• Setting Rules. If necessary, add two or three setting rules that can be explained in a short paragraph. If the adventure uses Setting Rules from the Savage Worlds Deluxe, list them here.
  • The Adventure. The premise needs to be simple. You don't have the space for a deep and complex background here. Fuhgeddaboudit! and Aliens vs Redneck are sandboxes, it starts out with a simple mission. The rest is all "what ifs". Size Matters and White Noise are location based scenarii. Ashen Thorns is a linear adventure with some choices leading to "traps". I prefer to write them more open because I believe the format has more replay value but it doesn't really matter what type of adventure it is.
  • Flavor. Things like custom Dramatic Interludes and a lexicon really help flesh out this "universe" the group will be creating.
  • Bestiary. Three to five personalities or creatures. You should point out to the core book and modify whenever you can. Stick to what is likely to be encountered.
  • Gear. If there are weapons, equipment or vehicles needed for the adventure, put them here.
  • Twists & Complications. Ashen Thorns and White Noise uses very few, if any. I prefer to use a lot of them. As a GM, I like to improvise. This is the kind of thing that end up in my notes when I prep a game. When things bog down, I need to make it more challenging, or stretch it out, I use these. Also, again, it gives the adventure more replay value.

Pregenerated characters

Not only will they save everybody time come game time, they serve as archetypes for the mini-setting the adventure is set in. By looking at these characters, the players should have a better idea of what they are getting into and the world their characters will be in. Also, you have the opportunity to make characters that will have a chance to shine during the adventure. 
Finally, this is where you can introduce new Edges or Hindrances and highlight the use of trappings. Aliens vs Rednecks is probably the best example for that since we went heavy on the trappings for two powers and introduced a new Racial Template. Aim for five or six pregenerated characters of a rank you believe is best suited for the adventure. I usually go for Seasoned rank whenever possible because I feel it's easier to flesh out a character concept, but the player (who may be new to Savage Worlds) isn't overwhelmed with character options. This is just a personal preference, not a hard rule.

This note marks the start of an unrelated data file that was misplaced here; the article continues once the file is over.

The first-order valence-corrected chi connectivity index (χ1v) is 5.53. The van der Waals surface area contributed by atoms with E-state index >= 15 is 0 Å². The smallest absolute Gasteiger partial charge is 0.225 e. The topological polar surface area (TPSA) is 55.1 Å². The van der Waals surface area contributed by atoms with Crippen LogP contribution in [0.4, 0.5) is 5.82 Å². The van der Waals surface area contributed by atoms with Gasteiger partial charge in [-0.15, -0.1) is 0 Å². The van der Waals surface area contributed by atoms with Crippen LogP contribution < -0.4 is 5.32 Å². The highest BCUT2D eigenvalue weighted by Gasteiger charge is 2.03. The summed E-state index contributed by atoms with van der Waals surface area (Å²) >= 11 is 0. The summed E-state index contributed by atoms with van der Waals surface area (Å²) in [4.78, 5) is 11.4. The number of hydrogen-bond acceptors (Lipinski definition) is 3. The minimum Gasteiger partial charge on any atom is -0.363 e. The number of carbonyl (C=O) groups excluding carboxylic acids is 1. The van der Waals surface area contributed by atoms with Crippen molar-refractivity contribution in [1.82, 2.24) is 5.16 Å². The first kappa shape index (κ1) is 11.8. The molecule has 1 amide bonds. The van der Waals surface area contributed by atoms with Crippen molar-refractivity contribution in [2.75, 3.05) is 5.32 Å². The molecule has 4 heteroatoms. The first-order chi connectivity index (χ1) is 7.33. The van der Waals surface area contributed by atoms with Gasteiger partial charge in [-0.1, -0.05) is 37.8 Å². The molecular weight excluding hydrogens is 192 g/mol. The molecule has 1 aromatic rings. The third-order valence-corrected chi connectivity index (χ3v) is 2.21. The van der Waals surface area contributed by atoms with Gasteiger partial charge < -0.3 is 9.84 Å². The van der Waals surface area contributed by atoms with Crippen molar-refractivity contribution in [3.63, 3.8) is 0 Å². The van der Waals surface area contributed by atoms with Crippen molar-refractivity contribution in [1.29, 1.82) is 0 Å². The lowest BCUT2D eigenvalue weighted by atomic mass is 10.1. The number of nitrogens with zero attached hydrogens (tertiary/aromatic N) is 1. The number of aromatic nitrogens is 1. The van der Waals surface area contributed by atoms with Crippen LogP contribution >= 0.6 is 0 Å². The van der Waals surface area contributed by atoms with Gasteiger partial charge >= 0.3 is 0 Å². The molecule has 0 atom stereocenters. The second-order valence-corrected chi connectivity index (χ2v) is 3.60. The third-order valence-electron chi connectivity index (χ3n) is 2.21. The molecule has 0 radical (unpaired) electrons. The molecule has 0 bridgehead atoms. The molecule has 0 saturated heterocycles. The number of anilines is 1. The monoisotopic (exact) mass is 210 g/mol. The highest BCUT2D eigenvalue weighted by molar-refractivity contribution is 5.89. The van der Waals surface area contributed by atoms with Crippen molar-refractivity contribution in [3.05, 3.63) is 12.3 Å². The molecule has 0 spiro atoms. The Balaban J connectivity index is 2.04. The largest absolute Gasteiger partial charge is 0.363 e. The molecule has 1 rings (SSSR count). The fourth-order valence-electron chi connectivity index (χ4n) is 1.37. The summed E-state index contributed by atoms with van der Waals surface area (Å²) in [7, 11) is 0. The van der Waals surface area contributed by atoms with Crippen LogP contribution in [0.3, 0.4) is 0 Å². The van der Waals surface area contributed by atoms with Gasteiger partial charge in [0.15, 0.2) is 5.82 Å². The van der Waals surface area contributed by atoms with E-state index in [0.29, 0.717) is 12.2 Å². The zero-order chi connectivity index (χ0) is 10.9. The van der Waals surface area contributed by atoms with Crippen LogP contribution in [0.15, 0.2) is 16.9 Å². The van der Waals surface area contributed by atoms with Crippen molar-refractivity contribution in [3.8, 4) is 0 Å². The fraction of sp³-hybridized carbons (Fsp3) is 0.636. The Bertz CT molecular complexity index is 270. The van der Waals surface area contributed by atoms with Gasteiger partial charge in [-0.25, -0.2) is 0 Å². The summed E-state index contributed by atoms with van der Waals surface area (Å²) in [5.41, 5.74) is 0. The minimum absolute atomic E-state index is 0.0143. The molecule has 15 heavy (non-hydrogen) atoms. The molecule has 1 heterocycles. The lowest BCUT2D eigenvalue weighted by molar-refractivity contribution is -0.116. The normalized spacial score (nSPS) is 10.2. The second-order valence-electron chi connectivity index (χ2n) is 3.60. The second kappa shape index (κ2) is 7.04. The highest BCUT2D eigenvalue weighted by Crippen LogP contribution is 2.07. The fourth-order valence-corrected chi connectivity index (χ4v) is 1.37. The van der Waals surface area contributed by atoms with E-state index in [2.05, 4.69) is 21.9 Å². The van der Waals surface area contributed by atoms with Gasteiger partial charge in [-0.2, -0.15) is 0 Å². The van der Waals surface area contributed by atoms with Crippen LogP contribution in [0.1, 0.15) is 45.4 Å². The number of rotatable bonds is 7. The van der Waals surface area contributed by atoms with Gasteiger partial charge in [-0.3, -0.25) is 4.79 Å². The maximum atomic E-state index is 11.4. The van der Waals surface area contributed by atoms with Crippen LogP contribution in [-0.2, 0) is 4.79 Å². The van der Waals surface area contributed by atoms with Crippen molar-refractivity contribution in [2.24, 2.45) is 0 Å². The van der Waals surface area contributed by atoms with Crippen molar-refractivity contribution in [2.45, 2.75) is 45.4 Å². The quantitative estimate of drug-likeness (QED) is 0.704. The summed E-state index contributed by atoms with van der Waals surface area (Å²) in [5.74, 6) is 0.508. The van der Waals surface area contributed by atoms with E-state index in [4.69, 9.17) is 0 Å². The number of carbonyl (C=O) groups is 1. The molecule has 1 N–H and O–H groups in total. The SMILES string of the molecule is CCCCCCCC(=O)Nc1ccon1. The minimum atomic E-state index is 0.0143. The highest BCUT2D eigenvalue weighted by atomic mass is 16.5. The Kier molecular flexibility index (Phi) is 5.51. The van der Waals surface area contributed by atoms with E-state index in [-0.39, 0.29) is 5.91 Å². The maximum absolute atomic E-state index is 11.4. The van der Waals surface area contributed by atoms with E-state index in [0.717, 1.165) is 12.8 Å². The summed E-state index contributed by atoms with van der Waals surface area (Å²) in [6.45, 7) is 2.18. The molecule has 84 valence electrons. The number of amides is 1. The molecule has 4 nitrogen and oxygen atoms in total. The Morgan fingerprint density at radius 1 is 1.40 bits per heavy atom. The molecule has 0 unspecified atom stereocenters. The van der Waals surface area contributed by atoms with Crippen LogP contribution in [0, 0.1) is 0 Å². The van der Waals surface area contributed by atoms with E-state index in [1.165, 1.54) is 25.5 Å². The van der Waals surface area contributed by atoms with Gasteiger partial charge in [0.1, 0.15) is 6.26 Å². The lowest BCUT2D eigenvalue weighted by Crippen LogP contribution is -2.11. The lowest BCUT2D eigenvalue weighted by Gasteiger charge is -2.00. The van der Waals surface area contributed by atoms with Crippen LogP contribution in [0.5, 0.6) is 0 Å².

Extras & Handouts

Anything the GM doesn't need to have in front of him and will be handed out to the players ends up here. In Fuhgeddaboudit! and White Noise for instance, there is an intrigue between the characters and the players are handed a card with information on it. Size Matters has cards illustrating the scale of every creature encountered compared to human size.


Most people don't have the skills, software or time to make maps, figure flats, table tents and character sheets. I don't. At this point, +Morne Schaap happens. The man is very talented and happens to be a professional graphic designer for a magazine in South Africa. Without him, Plug & Play adventures simply don't happen.
Usually the first thing he works on is the cover. As with any cover, it needs to capture what the adventure is about. This sets the tone for the rest of the props he'll design. It's also a panel you can slide in on the outside of your GM screen and potentially attract strays at conventions or your local game store.
Next, he usually works on the character sheet. The challenge here is to have a clear character sheet but at the same time contain enough trade dress to immerse the player holding the sheet into the setting. 
For Fuhgeddaboudit! Morne drew inspiration from Reservoir Dogs. In Aliens vs Redneck he went for a tabloid look.
Then he usually moves on to maps if necessary. White Noise has a radar-looking map; for Fuhgeddaboudit! he opted for pop art, Size Matters has the kind of emergency evacuation map you'd find at a hotel or in this case, laboratory; Ashen Thorns has maps as if drawn by the children the heroes are trying to rescue. You can relay a lot of information on a map. In Aliens vs Rednecks, adventure seeds are all over the map if you look closely.
Lastly, Morne will create figure flats, table tents and art needed to sell the theme or make the layout fit.
What more can I say? The guy nails it every time.
While this is happening, the manuscript is sent to our editor to make sure everything is kosher. When we're satisfied with it, it goes live. It's hard to accurately say how much time goes into this but there's easily 20-30 hours of labor that goes into creating a Plug & Play adventure.
So there you have it folks. Thanks for reading!